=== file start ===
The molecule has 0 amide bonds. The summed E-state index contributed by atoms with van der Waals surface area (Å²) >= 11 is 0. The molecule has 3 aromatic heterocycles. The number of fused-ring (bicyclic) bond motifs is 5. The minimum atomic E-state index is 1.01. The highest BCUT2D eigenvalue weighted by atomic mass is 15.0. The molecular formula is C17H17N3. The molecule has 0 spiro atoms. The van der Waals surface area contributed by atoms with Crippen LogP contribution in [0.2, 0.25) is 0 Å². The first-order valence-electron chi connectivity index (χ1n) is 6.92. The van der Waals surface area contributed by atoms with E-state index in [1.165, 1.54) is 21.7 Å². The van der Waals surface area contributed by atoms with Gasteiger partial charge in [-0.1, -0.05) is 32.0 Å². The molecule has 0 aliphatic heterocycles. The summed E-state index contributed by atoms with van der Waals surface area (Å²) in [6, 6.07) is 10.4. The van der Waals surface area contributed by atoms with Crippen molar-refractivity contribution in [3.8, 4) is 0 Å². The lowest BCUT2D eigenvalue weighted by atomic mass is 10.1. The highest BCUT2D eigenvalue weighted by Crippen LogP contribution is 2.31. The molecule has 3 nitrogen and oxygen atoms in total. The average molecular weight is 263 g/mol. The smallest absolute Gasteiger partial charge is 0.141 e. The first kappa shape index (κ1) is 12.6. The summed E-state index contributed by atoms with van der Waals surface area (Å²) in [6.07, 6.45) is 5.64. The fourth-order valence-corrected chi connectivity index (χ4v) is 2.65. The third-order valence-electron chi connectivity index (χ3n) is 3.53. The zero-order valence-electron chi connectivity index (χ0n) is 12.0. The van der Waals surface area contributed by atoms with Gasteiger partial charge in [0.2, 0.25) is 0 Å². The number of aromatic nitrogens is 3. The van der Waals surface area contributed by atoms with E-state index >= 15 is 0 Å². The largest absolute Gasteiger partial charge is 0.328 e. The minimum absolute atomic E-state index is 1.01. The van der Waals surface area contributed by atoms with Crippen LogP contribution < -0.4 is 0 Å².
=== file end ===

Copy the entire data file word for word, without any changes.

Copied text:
The molecule has 0 amide bonds. The summed E-state index contributed by atoms with van der Waals surface area (Å²) >= 11 is 0. The molecule has 3 aromatic heterocycles. The number of fused-ring (bicyclic) bond motifs is 5. The minimum atomic E-state index is 1.01. The highest BCUT2D eigenvalue weighted by atomic mass is 15.0. The molecular formula is C17H17N3. The molecule has 0 spiro atoms. The van der Waals surface area contributed by atoms with Crippen LogP contribution in [0.2, 0.25) is 0 Å². The first-order valence-electron chi connectivity index (χ1n) is 6.92. The van der Waals surface area contributed by atoms with E-state index in [1.165, 1.54) is 21.7 Å². The van der Waals surface area contributed by atoms with Gasteiger partial charge in [-0.1, -0.05) is 32.0 Å². The molecule has 0 aliphatic heterocycles. The summed E-state index contributed by atoms with van der Waals surface area (Å²) in [6, 6.07) is 10.4. The van der Waals surface area contributed by atoms with Crippen molar-refractivity contribution in [3.8, 4) is 0 Å². The lowest BCUT2D eigenvalue weighted by atomic mass is 10.1. The highest BCUT2D eigenvalue weighted by Crippen LogP contribution is 2.31. The molecule has 3 nitrogen and oxygen atoms in total. The average molecular weight is 263 g/mol. The smallest absolute Gasteiger partial charge is 0.141 e. The first kappa shape index (κ1) is 12.6. The summed E-state index contributed by atoms with van der Waals surface area (Å²) in [6.07, 6.45) is 5.64. The fourth-order valence-corrected chi connectivity index (χ4v) is 2.65. The third-order valence-electron chi connectivity index (χ3n) is 3.53. The zero-order valence-electron chi connectivity index (χ0n) is 12.0. The van der Waals surface area contributed by atoms with Gasteiger partial charge in [0.2, 0.25) is 0 Å². The number of aromatic nitrogens is 3. The van der Waals surface area contributed by atoms with E-state index >= 15 is 0 Å². The largest absolute Gasteiger partial charge is 0.328 e. The minimum absolute atomic E-state index is 1.01. The van der Waals surface area contributed by atoms with Crippen LogP contribution < -0.4 is 0 Å².